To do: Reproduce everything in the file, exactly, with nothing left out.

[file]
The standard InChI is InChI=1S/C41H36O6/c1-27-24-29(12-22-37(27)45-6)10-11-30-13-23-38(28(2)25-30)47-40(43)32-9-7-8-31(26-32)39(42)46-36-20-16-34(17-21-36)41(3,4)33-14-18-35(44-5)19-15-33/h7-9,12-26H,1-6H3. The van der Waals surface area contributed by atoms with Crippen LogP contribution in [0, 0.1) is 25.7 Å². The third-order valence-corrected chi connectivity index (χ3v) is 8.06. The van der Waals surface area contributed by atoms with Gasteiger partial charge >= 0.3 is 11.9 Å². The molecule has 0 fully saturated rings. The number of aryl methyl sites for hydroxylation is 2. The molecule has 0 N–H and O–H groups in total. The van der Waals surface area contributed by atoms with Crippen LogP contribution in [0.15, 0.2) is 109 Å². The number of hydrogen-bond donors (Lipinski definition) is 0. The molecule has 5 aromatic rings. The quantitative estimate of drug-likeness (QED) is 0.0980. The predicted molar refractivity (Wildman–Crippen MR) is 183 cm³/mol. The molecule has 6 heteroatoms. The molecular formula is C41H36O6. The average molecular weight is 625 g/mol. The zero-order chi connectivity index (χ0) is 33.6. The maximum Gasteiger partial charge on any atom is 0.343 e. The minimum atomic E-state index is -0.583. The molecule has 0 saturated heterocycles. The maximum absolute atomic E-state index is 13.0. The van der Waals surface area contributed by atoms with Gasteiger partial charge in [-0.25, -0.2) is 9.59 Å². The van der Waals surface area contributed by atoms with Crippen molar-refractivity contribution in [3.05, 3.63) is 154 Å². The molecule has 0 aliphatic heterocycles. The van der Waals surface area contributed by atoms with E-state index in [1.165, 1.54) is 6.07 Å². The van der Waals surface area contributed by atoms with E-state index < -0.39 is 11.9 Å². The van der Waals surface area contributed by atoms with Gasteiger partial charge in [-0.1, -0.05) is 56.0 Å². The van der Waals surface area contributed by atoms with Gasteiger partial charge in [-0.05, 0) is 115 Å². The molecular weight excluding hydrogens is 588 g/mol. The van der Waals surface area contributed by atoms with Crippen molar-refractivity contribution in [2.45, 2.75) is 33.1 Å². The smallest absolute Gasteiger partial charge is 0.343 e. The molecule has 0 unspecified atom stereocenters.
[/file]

The standard InChI is InChI=1S/C41H36O6/c1-27-24-29(12-22-37(27)45-6)10-11-30-13-23-38(28(2)25-30)47-40(43)32-9-7-8-31(26-32)39(42)46-36-20-16-34(17-21-36)41(3,4)33-14-18-35(44-5)19-15-33/h7-9,12-26H,1-6H3. The van der Waals surface area contributed by atoms with Crippen LogP contribution in [0, 0.1) is 25.7 Å². The third-order valence-corrected chi connectivity index (χ3v) is 8.06. The van der Waals surface area contributed by atoms with Gasteiger partial charge >= 0.3 is 11.9 Å². The molecule has 0 fully saturated rings. The number of aryl methyl sites for hydroxylation is 2. The molecule has 0 N–H and O–H groups in total. The van der Waals surface area contributed by atoms with Crippen LogP contribution in [0.15, 0.2) is 109 Å². The number of hydrogen-bond donors (Lipinski definition) is 0. The molecule has 5 aromatic rings. The quantitative estimate of drug-likeness (QED) is 0.0980. The predicted molar refractivity (Wildman–Crippen MR) is 183 cm³/mol. The molecule has 6 heteroatoms. The molecular formula is C41H36O6. The average molecular weight is 625 g/mol. The zero-order chi connectivity index (χ0) is 33.6. The maximum Gasteiger partial charge on any atom is 0.343 e. The minimum atomic E-state index is -0.583. The molecule has 0 saturated heterocycles. The maximum absolute atomic E-state index is 13.0. The van der Waals surface area contributed by atoms with Gasteiger partial charge in [-0.25, -0.2) is 9.59 Å². The van der Waals surface area contributed by atoms with Crippen molar-refractivity contribution in [3.05, 3.63) is 154 Å². The molecule has 0 aliphatic heterocycles. The van der Waals surface area contributed by atoms with E-state index in [1.165, 1.54) is 6.07 Å². The van der Waals surface area contributed by atoms with E-state index < -0.39 is 11.9 Å². The van der Waals surface area contributed by atoms with Gasteiger partial charge in [-0.1, -0.05) is 56.0 Å². The van der Waals surface area contributed by atoms with Gasteiger partial charge in [-0.05, 0) is 115 Å². The molecular weight excluding hydrogens is 588 g/mol. The van der Waals surface area contributed by atoms with Crippen molar-refractivity contribution in [2.45, 2.75) is 33.1 Å². The smallest absolute Gasteiger partial charge is 0.343 e. The molecule has 0 unspecified atom stereocenters.